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On January 21, 2010, we relocated our corporate headquarters from 111 West 57th Street in New York City to 1450 Broadway in New York City. The lease and sublease for our offices at 111 West 57th Street expired on April 17, 2010 and on April 29, 2010, respectively. Total rent expense for the office space at 111 West 57th Street was $57,951 in 2010 and $191,399 in 2009. Our rent expense in 2010 of $57,951 includes $47,094 of real estate tax escalation charges from 2003 to 2010 paid on the office space at 111 West 57th Street.

 

On April 26, 2011, we signed a one-year lease for office space at 530 Lytton Avenue, 2nd Floor, Palo Alto, California, commencing on July 1, 2011, and expiring on June 30, 2012. Total rent expense for this office space in Palo Alto was $13,354 in 2011. Future minimum lease payments in 2012 are $13,354. 

 

December 31, 2010

 

At December 31, 2010, and December 31, 2009, our total net primary liquidity was $42,079,934 and $57,642,233, respectively.

 

Our primary liquidity, which is comprised of our cash, U.S. government securities, receivables from unsettled trades, receivables from portfolio companies and interest receivables, are adequate to cover our gross cash operating expenses. Our gross cash operating expenses for 2010 and 2009 totaled $5,672,401 and $5,683,624, respectively.

 

The decrease in our primary liquidity from December 31, 2009, to December 31, 2010, is primarily owing to the use of funds for investments and payment of net operating expenses.

 

At December 31, 2010, and December 31, 2009, our secondary liquidity was $0 and $226,395, respectively. Our secondary liquidity consists of our publicly traded securities. Although these companies are publicly traded, their stock may not trade at high volumes and prices can be volatile, or our stock may be subject to restrictions on transfer, such as lock-up provisions, which may restrict our ability to sell our positions at any given time. 

 

Borrowings

 

On February 24, 2011, we established a $10 million three-year revolving credit facility with TD Bank, N.A., to be used in conjunction with our venture debt investments.

 

The credit facility, among other things, matures on February 24, 2014, and generally bears interest, at the Company’s option, based on (i) LIBOR plus 1.25 percent or (2) the higher of the federal funds rate plus fifty basis points (0.50 percent) or the U.S. prime rate as published in the Wall Street Journal.  The credit facility generally requires payment of interest on a monthly basis and requires the payment of a non-use fee of 0.15 percent annually.  All outstanding principal is due upon maturity.  The credit facility is secured by cash collateral to be held in a non-interest bearing account at TD Bank. The credit facility contains affirmative and restrictive covenants, including: (a) periodic financial reporting requirements, (b) maintaining our status as a BDC (c) maintaining unencumbered, liquid assets of not less than $7,500,000, (d)  limitations on the incurrence of additional indebtedness, (e) limitations on liens, and (f) limitations on mergers and dissolutions. The credit facility is used to supplement our capital to make additional venture debt investments.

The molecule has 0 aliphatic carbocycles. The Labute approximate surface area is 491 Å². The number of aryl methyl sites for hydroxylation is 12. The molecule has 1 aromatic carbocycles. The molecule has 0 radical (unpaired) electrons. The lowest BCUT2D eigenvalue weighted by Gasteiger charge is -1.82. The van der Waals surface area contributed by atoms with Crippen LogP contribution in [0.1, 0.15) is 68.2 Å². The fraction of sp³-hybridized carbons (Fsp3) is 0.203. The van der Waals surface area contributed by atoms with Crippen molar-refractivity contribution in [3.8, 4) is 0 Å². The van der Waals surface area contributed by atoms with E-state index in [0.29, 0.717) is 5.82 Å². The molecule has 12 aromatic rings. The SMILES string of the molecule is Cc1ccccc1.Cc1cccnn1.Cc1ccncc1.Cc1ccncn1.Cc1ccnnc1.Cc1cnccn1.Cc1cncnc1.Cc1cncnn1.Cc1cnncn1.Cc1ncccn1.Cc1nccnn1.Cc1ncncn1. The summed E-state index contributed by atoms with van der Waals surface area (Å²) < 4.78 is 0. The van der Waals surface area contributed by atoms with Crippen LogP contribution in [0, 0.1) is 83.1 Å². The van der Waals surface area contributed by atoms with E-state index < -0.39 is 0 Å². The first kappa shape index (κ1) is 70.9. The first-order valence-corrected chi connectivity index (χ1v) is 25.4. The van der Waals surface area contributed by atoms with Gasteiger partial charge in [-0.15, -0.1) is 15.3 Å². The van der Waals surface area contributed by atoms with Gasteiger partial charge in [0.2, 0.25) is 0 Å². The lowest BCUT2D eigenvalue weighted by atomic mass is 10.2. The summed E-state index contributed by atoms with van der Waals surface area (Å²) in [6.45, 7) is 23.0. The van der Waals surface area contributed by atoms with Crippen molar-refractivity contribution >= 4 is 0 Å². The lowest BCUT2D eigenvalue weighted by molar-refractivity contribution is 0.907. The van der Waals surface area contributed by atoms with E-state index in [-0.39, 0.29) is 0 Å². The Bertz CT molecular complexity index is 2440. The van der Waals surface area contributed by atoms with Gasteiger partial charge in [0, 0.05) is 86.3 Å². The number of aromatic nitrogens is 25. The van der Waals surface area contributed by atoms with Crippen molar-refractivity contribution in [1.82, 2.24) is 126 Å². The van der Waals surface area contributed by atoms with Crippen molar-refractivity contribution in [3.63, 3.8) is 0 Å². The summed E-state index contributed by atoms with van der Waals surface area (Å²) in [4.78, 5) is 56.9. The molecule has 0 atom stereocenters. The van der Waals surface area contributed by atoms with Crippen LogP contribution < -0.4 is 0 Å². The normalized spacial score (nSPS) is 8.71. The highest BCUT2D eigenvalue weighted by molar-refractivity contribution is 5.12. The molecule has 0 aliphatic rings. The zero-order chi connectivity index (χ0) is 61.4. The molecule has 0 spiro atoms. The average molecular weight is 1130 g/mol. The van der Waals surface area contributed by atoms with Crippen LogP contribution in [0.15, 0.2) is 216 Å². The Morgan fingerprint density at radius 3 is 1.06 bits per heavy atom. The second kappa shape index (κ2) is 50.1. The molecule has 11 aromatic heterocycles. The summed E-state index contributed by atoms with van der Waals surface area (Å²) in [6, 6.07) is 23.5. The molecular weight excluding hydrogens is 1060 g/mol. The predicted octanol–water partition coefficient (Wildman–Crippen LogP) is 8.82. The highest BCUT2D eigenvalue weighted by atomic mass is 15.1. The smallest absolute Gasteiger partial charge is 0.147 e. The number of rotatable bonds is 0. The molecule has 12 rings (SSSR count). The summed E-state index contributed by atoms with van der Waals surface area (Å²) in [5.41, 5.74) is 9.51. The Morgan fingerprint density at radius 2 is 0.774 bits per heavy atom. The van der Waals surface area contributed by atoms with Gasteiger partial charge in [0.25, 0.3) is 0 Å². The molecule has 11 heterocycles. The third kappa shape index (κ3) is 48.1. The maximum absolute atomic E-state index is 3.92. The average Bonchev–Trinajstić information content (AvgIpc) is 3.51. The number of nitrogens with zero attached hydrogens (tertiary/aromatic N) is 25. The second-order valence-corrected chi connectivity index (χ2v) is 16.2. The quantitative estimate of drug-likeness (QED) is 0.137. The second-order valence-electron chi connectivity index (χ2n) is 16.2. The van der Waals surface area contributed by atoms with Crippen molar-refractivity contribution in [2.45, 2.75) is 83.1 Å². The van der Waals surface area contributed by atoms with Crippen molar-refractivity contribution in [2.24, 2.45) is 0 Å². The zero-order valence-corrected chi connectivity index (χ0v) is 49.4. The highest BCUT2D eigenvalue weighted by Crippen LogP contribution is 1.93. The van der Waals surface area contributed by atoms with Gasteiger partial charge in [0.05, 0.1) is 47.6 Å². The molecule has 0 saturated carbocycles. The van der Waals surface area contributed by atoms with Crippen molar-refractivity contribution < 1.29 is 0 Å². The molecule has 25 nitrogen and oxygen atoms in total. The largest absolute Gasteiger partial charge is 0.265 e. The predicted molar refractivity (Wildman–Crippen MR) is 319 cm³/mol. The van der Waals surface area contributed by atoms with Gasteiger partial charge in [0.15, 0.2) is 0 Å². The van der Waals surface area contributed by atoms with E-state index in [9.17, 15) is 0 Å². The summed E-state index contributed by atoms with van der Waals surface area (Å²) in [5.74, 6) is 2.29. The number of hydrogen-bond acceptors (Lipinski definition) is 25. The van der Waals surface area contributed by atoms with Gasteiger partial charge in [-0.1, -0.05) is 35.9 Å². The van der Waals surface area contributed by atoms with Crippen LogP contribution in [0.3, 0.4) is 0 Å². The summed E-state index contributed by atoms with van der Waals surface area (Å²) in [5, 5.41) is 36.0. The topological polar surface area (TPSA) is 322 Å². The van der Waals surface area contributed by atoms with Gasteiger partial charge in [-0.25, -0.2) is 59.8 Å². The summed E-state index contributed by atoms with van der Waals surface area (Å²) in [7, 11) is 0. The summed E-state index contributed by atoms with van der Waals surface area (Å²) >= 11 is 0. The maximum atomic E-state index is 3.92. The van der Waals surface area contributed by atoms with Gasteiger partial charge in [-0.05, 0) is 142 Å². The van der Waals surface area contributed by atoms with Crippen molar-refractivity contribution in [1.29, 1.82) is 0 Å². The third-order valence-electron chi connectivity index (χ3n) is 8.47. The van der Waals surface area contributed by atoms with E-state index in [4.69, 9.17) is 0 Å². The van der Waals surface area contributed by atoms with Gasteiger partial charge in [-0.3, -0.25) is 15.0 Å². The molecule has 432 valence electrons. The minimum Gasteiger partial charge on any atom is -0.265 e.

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The Company’s outstanding debt balance was $1,500,000 at December 31, 2011. The annual weighted average interest cost for the twelve months ended December 31, 2011, was 1.5 percent, exclusive of amortization of closing fees and other expenses related to establishing the credit facility. The remaining capacity under the credit facility was $8,500,000 at December 31, 2011. At December 31, 2011, the Company was in compliance with all financial covenants required by the credit facility. 

 

Contractual Obligations

 

A summary of our significant contractual payment obligations is as follows:

 

Payments Due by Period

 

   Total   Less than
1 Year
   1-3 Years   3-5 Years   More Than
5 Years
 
Revolving credit facility(1)  $1,500,000   $   $1,500,000   $   $ 
                          
Operating leases  $2,453,336   $389,055   $588,971   $568,363   $906,948 

 

As of December 31, 2011, we had $8,500,000 of unused borrowing capacity under our credit facility.

 

Critical Accounting Policies

 

The Company's significant accounting policies are described in Note 2 to the Consolidated Financial Statements and in the Footnote to the Consolidated Schedule of Investments. Critical accounting policies are those that are both important to the presentation of our financial condition and results of operations and those that require management’s most difficult, complex or subjective judgments. The Company considers the following accounting policies and related estimates to be critical:

 

Valuation of Portfolio Investments

 

The most significant estimate inherent in the preparation of our consolidated financial statements is the valuation of investments and the related amounts of unrealized appreciation and depreciation of investments recorded. As a BDC, we invest in primarily illiquid securities that generally have no established trading market.